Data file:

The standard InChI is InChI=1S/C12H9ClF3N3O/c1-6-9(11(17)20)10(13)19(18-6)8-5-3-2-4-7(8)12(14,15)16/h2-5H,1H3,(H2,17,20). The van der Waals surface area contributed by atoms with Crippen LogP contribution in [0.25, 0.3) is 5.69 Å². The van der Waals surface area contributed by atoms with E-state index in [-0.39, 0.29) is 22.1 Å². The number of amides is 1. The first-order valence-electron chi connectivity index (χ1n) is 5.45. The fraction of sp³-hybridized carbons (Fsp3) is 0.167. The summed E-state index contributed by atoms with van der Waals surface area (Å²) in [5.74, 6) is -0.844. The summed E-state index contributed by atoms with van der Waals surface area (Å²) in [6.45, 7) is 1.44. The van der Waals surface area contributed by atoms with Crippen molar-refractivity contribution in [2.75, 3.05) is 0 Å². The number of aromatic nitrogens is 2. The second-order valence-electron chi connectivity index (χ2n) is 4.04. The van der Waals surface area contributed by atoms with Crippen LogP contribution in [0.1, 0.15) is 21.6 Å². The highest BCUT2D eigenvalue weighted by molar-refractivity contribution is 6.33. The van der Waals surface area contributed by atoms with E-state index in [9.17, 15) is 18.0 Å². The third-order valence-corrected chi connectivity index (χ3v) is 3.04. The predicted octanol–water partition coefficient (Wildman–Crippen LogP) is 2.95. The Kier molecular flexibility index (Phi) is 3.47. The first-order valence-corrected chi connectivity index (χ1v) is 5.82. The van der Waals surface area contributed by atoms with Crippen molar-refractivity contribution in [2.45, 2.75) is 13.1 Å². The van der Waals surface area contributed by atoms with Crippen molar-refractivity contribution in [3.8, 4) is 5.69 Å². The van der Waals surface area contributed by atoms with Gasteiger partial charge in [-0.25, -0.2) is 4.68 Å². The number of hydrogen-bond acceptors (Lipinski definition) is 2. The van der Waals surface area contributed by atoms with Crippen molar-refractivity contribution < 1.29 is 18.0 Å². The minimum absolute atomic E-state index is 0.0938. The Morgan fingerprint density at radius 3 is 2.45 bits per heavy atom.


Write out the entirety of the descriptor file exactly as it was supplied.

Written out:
The standard InChI is InChI=1S/C12H9ClF3N3O/c1-6-9(11(17)20)10(13)19(18-6)8-5-3-2-4-7(8)12(14,15)16/h2-5H,1H3,(H2,17,20). The van der Waals surface area contributed by atoms with Crippen LogP contribution in [0.25, 0.3) is 5.69 Å². The van der Waals surface area contributed by atoms with E-state index in [-0.39, 0.29) is 22.1 Å². The number of amides is 1. The first-order valence-electron chi connectivity index (χ1n) is 5.45. The fraction of sp³-hybridized carbons (Fsp3) is 0.167. The summed E-state index contributed by atoms with van der Waals surface area (Å²) in [5.74, 6) is -0.844. The summed E-state index contributed by atoms with van der Waals surface area (Å²) in [6.45, 7) is 1.44. The van der Waals surface area contributed by atoms with Crippen molar-refractivity contribution in [2.75, 3.05) is 0 Å². The number of aromatic nitrogens is 2. The second-order valence-electron chi connectivity index (χ2n) is 4.04. The van der Waals surface area contributed by atoms with Crippen LogP contribution in [0.1, 0.15) is 21.6 Å². The highest BCUT2D eigenvalue weighted by molar-refractivity contribution is 6.33. The van der Waals surface area contributed by atoms with E-state index in [9.17, 15) is 18.0 Å². The third-order valence-corrected chi connectivity index (χ3v) is 3.04. The predicted octanol–water partition coefficient (Wildman–Crippen LogP) is 2.95. The Kier molecular flexibility index (Phi) is 3.47. The first-order valence-corrected chi connectivity index (χ1v) is 5.82. The van der Waals surface area contributed by atoms with Crippen molar-refractivity contribution in [2.45, 2.75) is 13.1 Å². The van der Waals surface area contributed by atoms with Crippen molar-refractivity contribution in [3.8, 4) is 5.69 Å². The van der Waals surface area contributed by atoms with Gasteiger partial charge in [-0.25, -0.2) is 4.68 Å². The number of hydrogen-bond acceptors (Lipinski definition) is 2. The van der Waals surface area contributed by atoms with Crippen molar-refractivity contribution < 1.29 is 18.0 Å². The minimum absolute atomic E-state index is 0.0938. The Morgan fingerprint density at radius 3 is 2.45 bits per heavy atom.